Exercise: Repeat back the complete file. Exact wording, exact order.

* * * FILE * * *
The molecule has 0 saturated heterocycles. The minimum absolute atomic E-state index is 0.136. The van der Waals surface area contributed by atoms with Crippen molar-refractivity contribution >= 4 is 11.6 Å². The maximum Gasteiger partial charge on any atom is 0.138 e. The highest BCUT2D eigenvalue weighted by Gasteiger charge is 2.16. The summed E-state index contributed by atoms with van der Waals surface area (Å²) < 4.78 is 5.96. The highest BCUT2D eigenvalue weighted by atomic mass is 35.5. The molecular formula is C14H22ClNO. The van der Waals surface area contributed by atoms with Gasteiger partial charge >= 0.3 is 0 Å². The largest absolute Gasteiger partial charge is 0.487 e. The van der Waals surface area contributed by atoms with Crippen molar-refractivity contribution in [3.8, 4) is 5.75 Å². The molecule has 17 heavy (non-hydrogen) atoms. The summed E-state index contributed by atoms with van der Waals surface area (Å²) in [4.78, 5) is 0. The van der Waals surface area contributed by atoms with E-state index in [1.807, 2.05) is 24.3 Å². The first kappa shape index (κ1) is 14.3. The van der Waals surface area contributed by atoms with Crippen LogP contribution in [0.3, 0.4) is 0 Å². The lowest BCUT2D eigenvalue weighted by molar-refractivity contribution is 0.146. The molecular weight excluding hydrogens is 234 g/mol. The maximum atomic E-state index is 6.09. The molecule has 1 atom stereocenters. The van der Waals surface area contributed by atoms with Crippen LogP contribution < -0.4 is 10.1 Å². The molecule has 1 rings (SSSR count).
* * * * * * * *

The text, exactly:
The molecule has 0 saturated heterocycles. The minimum absolute atomic E-state index is 0.136. The van der Waals surface area contributed by atoms with Crippen molar-refractivity contribution >= 4 is 11.6 Å². The maximum Gasteiger partial charge on any atom is 0.138 e. The highest BCUT2D eigenvalue weighted by Gasteiger charge is 2.16. The summed E-state index contributed by atoms with van der Waals surface area (Å²) < 4.78 is 5.96. The highest BCUT2D eigenvalue weighted by atomic mass is 35.5. The molecular formula is C14H22ClNO. The van der Waals surface area contributed by atoms with Gasteiger partial charge >= 0.3 is 0 Å². The largest absolute Gasteiger partial charge is 0.487 e. The van der Waals surface area contributed by atoms with Crippen molar-refractivity contribution in [3.8, 4) is 5.75 Å². The molecule has 17 heavy (non-hydrogen) atoms. The summed E-state index contributed by atoms with van der Waals surface area (Å²) in [4.78, 5) is 0. The van der Waals surface area contributed by atoms with E-state index in [1.807, 2.05) is 24.3 Å². The first kappa shape index (κ1) is 14.3. The van der Waals surface area contributed by atoms with Crippen LogP contribution in [0.3, 0.4) is 0 Å². The lowest BCUT2D eigenvalue weighted by molar-refractivity contribution is 0.146. The molecular weight excluding hydrogens is 234 g/mol. The maximum atomic E-state index is 6.09. The molecule has 1 atom stereocenters. The van der Waals surface area contributed by atoms with Crippen LogP contribution < -0.4 is 10.1 Å². The molecule has 1 rings (SSSR count).